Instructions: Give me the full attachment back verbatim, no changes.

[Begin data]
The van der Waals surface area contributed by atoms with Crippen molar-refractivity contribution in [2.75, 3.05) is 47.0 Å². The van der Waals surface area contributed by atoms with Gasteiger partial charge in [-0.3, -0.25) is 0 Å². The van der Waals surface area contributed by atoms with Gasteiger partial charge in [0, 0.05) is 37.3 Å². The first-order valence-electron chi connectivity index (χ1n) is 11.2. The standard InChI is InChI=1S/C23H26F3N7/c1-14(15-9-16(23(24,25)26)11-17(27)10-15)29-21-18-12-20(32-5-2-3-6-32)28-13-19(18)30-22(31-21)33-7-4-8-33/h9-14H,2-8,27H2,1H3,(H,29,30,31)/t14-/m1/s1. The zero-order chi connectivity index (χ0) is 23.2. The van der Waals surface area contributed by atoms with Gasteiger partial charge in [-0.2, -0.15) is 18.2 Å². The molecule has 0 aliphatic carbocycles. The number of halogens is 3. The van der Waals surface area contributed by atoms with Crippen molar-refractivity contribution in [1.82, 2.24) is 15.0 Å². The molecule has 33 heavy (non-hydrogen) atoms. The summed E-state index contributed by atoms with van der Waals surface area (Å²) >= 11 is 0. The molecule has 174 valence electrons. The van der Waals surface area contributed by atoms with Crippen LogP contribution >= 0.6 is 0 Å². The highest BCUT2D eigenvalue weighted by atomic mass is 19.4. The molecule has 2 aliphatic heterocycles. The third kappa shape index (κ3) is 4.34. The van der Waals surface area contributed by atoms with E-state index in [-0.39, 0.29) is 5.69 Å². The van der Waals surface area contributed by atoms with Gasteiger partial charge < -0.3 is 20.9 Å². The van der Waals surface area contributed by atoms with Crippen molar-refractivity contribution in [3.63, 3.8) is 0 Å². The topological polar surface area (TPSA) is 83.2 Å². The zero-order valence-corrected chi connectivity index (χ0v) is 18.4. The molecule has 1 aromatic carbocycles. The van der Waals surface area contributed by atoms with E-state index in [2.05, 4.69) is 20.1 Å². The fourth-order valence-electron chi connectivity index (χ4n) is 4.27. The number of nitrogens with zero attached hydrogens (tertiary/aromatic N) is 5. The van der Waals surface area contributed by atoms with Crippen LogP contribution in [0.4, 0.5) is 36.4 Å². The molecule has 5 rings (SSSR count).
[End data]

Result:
The van der Waals surface area contributed by atoms with Crippen molar-refractivity contribution in [2.75, 3.05) is 47.0 Å². The van der Waals surface area contributed by atoms with Gasteiger partial charge in [-0.3, -0.25) is 0 Å². The van der Waals surface area contributed by atoms with Gasteiger partial charge in [0, 0.05) is 37.3 Å². The first-order valence-electron chi connectivity index (χ1n) is 11.2. The standard InChI is InChI=1S/C23H26F3N7/c1-14(15-9-16(23(24,25)26)11-17(27)10-15)29-21-18-12-20(32-5-2-3-6-32)28-13-19(18)30-22(31-21)33-7-4-8-33/h9-14H,2-8,27H2,1H3,(H,29,30,31)/t14-/m1/s1. The zero-order chi connectivity index (χ0) is 23.2. The van der Waals surface area contributed by atoms with Gasteiger partial charge in [-0.2, -0.15) is 18.2 Å². The molecule has 0 aliphatic carbocycles. The number of halogens is 3. The van der Waals surface area contributed by atoms with Crippen molar-refractivity contribution in [1.82, 2.24) is 15.0 Å². The molecule has 33 heavy (non-hydrogen) atoms. The summed E-state index contributed by atoms with van der Waals surface area (Å²) >= 11 is 0. The molecule has 174 valence electrons. The van der Waals surface area contributed by atoms with Crippen LogP contribution >= 0.6 is 0 Å². The highest BCUT2D eigenvalue weighted by atomic mass is 19.4. The molecule has 2 aliphatic heterocycles. The third kappa shape index (κ3) is 4.34. The van der Waals surface area contributed by atoms with E-state index in [-0.39, 0.29) is 5.69 Å². The van der Waals surface area contributed by atoms with Gasteiger partial charge < -0.3 is 20.9 Å². The van der Waals surface area contributed by atoms with Crippen molar-refractivity contribution in [3.63, 3.8) is 0 Å². The topological polar surface area (TPSA) is 83.2 Å². The zero-order valence-corrected chi connectivity index (χ0v) is 18.4. The molecule has 1 aromatic carbocycles. The van der Waals surface area contributed by atoms with E-state index in [2.05, 4.69) is 20.1 Å². The fourth-order valence-electron chi connectivity index (χ4n) is 4.27. The number of nitrogens with zero attached hydrogens (tertiary/aromatic N) is 5. The van der Waals surface area contributed by atoms with Crippen LogP contribution in [0.4, 0.5) is 36.4 Å². The molecule has 5 rings (SSSR count).